One time we went to one of our regular Thai places in town with my daughter, and the waitresses were concerned when I ordered all the food medium spice, because of my daughter. When the food came, they were gathered around watching as she scarfed down half my bowl of Tom Kha Gai, and asked if she could have some "spicy sauce" on her noodles. They thought that was amazing, so I can imagine what most of their customers idea of spicy is.
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Posted 2/22/15
Try family-owned restaurants, the chains will surely be a miss. And also try to read reviews for the restaurants?
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25 / M
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Posted 2/22/15

VZ68 wrote:

It depends on where you are when you order them. Some states know how to bring the heat, other states, they don't. As I've gotten older, I don't like spicy anymore, so yeah.


This. Because even with chain restaurants even if they have a set recipe most are expected to follow there are still going to be small differences especially with the more complex dishes that require spices and things. Like Mc Donald's food is mostly the same coast to coast since most of the ingredients are pre prepared and they just have to grill or fry it and put it all together. But for places that require actual preparation each person is going to do it somewhat differently.
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28 / M
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Posted 2/22/15
I adore spicy food! Luckilly I have both a Thai and Chinese restaurant within a half hour of home that can pack on the spice (although still slightly diluted to the American pallet). You can ask for authentic Thai level spice at the Thai restaurant, and they will give it to you with a warning. Only regulars know about this as it's not written on the menu.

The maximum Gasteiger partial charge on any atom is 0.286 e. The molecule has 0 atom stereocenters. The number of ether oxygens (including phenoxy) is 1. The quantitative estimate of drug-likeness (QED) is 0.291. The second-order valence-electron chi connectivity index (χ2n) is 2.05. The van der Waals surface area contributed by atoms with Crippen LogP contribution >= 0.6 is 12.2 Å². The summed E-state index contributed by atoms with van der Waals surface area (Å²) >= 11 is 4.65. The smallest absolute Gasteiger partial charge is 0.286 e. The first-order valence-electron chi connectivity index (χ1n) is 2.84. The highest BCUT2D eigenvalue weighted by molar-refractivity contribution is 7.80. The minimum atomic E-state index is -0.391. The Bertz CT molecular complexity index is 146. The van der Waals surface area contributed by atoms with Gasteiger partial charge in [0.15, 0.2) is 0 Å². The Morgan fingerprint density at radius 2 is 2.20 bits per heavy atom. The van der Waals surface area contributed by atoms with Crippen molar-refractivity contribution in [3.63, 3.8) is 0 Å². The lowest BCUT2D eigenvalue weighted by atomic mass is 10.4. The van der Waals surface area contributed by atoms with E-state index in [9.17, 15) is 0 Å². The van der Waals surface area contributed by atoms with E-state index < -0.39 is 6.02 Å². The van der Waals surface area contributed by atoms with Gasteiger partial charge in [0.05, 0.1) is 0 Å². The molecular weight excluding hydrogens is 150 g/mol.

As for American restaurants, we have Buffalo Wild Wings with their spicy hot challenge, but when I did that, I was surprised by how weak the spice was... The only difficulty was finishing the number of wings within the time limit. The spice had no factor at all, except maybe for those who think ketchup is spicy.

The spiciest dish I have ever had was ramen at a ramen-ya in Utsunomya, just north east of Tokyo. The chef makes his own habenero concentrate that is hotter than any ghost pepper I have ever eaten. As usual for these kinds of things, he has a scale of 1-10. A 5 is about level with authentic Korean spice. No one, not even the Chinese, Thai, or Koreans that visit his shop have completed a 10. 9 was only completed I think 4 times, each time by a Korean. I asked for an 8, and was almost laughed out of the shop. I am an American after all. What do we know about spice? Anyway, I convinced him to let me try a 7, a quarter the spice level of 8. He then gave me a small dish on the side with broth. There was enough extract to make the ramen an 8. I taste tested the broth, and it just about knocked me flat. It was concentrated enough to make my entire bowl of ramen an 8 when mixed in. I then tried the ramen, and it now seemed too weak compared to the broth on the side, so I dumped it all in. The owner was looking at me in disbelief. I finished the bowl and got a free drink and ice cream out of it, but dang, it was rough. I have yet to find anything that competes. Next time I go to Japan, I'm planning on trying a 10 if the shop is still doing it.
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38 / M / SW Ontario, Canada
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Posted 2/22/15
As someone who generally isn't into overly spicy food (particularly when the spice comes purely in the form of heat and not flavour), I usually find the heat ratings fairly accurate at most restaurants. I can certainly understand that someone may want more heat out of their food but I'd imagine the heat ratings are more intended for your average restaurant goer than someone seeking to toast their taste buds.
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26 / F / New Jersey, USA
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Posted 2/22/15
I can't handle spicy foods.